Guest post by Arthur Goldberg
(A response to this post: link. While it should be obvious, let me clearly state that the views expressed here are those of the author and not the blog-owner -- Gil)
I was delighted to learn that Rabbi Gil Student believes that my book Light in the Closet: Torah, Homosexuality, and the Power to Change (Los Angeles: Red Heifer Press, 2008) is accurate concerning “the discussions of Judaism regarding homosexual acts and repentance” (an area where Rabbi Student is highly qualified) and further finds the book a “very interesting read” that is not only written clearly but also covers “many relevant subjects.” However, after admitting that “when it comes to the parts about which I have the least competence,” he opines that he lacks “confidence in the author’s presentation,” and essentially takes issue with several basic premises of the book: (1) that there is no scientific evidence that anyone is born gay, (2) that change of sexual orientation occurs frequently, and (3) that gender affirming processes (GAP) is not only effective but is also beneficial for many underlying pathologies and without significant risk of harm.
Click here to read moreTo reinforce his conclusions, he argues that he did not see within the book the kind of statistics and information proving that gender affirming processes work, suggesting that the “absence” of such data implies a basic weakness of the book. He compounds this faulty conclusion by being dismissive of the innumerable personal testimonies reported throughout the book when he contends that “anecdotes might be emotionally powerful but they don’t prove much because there are always unusual cases.” (I might parenthetically ask how many cases would be needed to overcome such a conclusion? Additionally, since it is without dispute that medical science has never established a valid or reliable scientific method to distinguish between the genes or hormones of gay or straight men, aren’t all studies of same-sex attraction or opposite-sex attraction based on anecdotal reports?)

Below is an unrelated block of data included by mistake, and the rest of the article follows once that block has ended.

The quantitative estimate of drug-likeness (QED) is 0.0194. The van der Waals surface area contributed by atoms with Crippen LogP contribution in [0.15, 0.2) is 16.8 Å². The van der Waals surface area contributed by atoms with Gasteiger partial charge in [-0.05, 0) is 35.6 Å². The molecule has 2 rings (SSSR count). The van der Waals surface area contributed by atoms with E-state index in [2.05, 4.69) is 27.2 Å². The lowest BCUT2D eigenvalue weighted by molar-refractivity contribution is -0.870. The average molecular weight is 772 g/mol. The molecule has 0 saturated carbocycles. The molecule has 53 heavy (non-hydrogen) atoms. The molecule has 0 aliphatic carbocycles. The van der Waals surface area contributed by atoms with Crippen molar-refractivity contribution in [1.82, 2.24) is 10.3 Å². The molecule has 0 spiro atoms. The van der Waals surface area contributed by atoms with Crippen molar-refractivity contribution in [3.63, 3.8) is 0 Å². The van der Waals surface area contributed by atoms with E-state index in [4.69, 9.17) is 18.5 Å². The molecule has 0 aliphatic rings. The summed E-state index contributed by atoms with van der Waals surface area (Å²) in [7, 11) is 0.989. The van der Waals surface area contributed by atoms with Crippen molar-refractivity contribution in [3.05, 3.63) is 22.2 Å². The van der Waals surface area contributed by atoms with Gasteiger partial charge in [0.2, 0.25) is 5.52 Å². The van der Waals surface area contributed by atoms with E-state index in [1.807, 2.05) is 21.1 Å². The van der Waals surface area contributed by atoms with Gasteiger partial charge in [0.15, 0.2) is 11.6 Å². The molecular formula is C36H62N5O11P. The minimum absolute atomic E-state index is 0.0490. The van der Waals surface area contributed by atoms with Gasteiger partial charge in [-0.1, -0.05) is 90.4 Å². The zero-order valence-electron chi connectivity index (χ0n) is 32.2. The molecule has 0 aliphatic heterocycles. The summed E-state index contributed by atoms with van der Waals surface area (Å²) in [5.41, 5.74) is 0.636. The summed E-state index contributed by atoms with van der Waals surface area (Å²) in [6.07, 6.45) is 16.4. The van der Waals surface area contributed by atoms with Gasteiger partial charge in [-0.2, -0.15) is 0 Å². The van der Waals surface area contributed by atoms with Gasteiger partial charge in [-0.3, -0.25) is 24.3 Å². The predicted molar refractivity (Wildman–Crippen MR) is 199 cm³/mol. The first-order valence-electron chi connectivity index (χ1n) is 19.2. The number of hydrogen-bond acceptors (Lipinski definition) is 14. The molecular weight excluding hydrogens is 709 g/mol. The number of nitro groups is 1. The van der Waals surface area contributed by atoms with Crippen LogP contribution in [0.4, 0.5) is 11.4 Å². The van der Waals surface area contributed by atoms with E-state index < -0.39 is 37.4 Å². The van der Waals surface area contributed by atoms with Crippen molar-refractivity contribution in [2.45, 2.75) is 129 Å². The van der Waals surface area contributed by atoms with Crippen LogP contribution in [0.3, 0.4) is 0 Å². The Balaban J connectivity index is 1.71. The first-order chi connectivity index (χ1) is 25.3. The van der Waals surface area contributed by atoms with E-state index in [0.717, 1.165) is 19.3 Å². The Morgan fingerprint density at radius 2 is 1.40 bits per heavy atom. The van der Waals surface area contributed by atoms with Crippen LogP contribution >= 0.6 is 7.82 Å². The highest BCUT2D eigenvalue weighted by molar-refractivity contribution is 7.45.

To the contrary, the book clearly sets forth a host of studies showing positive outcome reports of clinicians and researchers who either utilized or investigated the many varieties of reorientation approaches (as well as providing innumerable testimonies of those who successfully changed sexual orientation.) To simply cite one example of statistical data, the reviewer should reread pages 314-318 of the book.
Fortifying the findings within Light in the Closet: Torah, Homosexuality, and the Power to Change, is the just released (June 10, 2009) landscape review entitled “What Research Shows” which appears in Volume I of the peer-reviewed Journal of Human Sexuality. Such study provides a historical review of documented success in sexual reorientation that has appeared in the clinical and scholarly literature over the past 125 years. Anyone interested in studying the plethora of studies should order this document from NARTH by either calling 1-888-364-4744 or ordering the document online at www.narth.com.
As stated in my text, the purpose of Light in the Closet: Torah, Homosexuality, and the Power to Change was simply to “show the emerging synthesis between traditional Judaism’s view of homosexuality and the gender affirming processes employed by the many health practitioners and faith based organizations who help people affected by unwanted same sex attractions” and not to walk a reader through the 125 years of documentation cited in the NARTH literature review. I accept the premise---based upon personal experience and a decade of work with those struggling with sexual confusion—that any number of conventional therapeutic modalities can be used to assist those who are uncomfortable with their homosexual feelings and/or behavior and allow them to lead comfortable heterosexual lives consistent with Torah commandments.
To raise the specter, as the review appears to do, that individuals pursuing sexual reorientation may find themselves in a “dead end that will crush them emotionally and might even lead to suicide” is simply a repetition of the canard and scare tactics of the gay activists and their liberal allies which evidences either a clear bias or a lack of knowledge on the part of the reviewer. While Light in the Closet: Torah, Homosexuality, and the Power to Change provides evidence that interventions aimed at changing an individual’s sexual orientation are effective and not harmful, the aforementioned “What Research Shows,” after a detailed and systematic review of the literature, concludes “the professional and scientific literature document that homosexuality is not immutable and that psychological care for individuals with unwanted homosexual attractions is not only beneficial but also is without significant risk of harm.”